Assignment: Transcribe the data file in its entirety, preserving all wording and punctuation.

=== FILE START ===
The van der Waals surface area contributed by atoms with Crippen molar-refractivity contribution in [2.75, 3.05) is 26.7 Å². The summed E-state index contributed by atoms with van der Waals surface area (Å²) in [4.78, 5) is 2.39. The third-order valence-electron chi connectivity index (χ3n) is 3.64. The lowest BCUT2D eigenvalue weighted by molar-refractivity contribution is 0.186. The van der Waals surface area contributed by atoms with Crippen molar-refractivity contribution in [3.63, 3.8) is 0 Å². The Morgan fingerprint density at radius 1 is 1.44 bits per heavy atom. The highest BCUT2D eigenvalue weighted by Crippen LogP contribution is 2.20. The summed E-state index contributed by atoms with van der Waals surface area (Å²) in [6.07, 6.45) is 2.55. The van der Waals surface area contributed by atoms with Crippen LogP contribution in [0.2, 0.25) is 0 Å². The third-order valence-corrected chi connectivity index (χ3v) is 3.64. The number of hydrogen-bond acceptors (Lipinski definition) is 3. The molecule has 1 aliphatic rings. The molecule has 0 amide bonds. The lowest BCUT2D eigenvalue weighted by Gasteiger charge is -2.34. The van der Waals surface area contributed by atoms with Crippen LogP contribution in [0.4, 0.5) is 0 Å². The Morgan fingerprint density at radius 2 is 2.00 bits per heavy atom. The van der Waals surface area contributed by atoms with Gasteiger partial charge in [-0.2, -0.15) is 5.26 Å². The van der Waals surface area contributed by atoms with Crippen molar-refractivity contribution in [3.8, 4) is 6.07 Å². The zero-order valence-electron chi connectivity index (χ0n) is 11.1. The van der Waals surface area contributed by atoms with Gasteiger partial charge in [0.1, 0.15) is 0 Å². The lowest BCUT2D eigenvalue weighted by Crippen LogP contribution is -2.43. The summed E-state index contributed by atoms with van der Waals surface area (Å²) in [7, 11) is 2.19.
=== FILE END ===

The van der Waals surface area contributed by atoms with Crippen molar-refractivity contribution in [2.75, 3.05) is 26.7 Å². The summed E-state index contributed by atoms with van der Waals surface area (Å²) in [4.78, 5) is 2.39. The third-order valence-electron chi connectivity index (χ3n) is 3.64. The lowest BCUT2D eigenvalue weighted by molar-refractivity contribution is 0.186. The van der Waals surface area contributed by atoms with Crippen molar-refractivity contribution in [3.63, 3.8) is 0 Å². The Morgan fingerprint density at radius 1 is 1.44 bits per heavy atom. The highest BCUT2D eigenvalue weighted by Crippen LogP contribution is 2.20. The summed E-state index contributed by atoms with van der Waals surface area (Å²) in [6.07, 6.45) is 2.55. The van der Waals surface area contributed by atoms with Crippen LogP contribution in [0.2, 0.25) is 0 Å². The third-order valence-corrected chi connectivity index (χ3v) is 3.64. The number of hydrogen-bond acceptors (Lipinski definition) is 3. The molecule has 1 aliphatic rings. The molecule has 0 amide bonds. The lowest BCUT2D eigenvalue weighted by Gasteiger charge is -2.34. The van der Waals surface area contributed by atoms with Crippen LogP contribution in [0.4, 0.5) is 0 Å². The Morgan fingerprint density at radius 2 is 2.00 bits per heavy atom. The van der Waals surface area contributed by atoms with Gasteiger partial charge in [-0.2, -0.15) is 5.26 Å². The van der Waals surface area contributed by atoms with Crippen molar-refractivity contribution in [3.8, 4) is 6.07 Å². The zero-order valence-electron chi connectivity index (χ0n) is 11.1. The van der Waals surface area contributed by atoms with Gasteiger partial charge in [0.1, 0.15) is 0 Å². The lowest BCUT2D eigenvalue weighted by Crippen LogP contribution is -2.43. The summed E-state index contributed by atoms with van der Waals surface area (Å²) in [7, 11) is 2.19.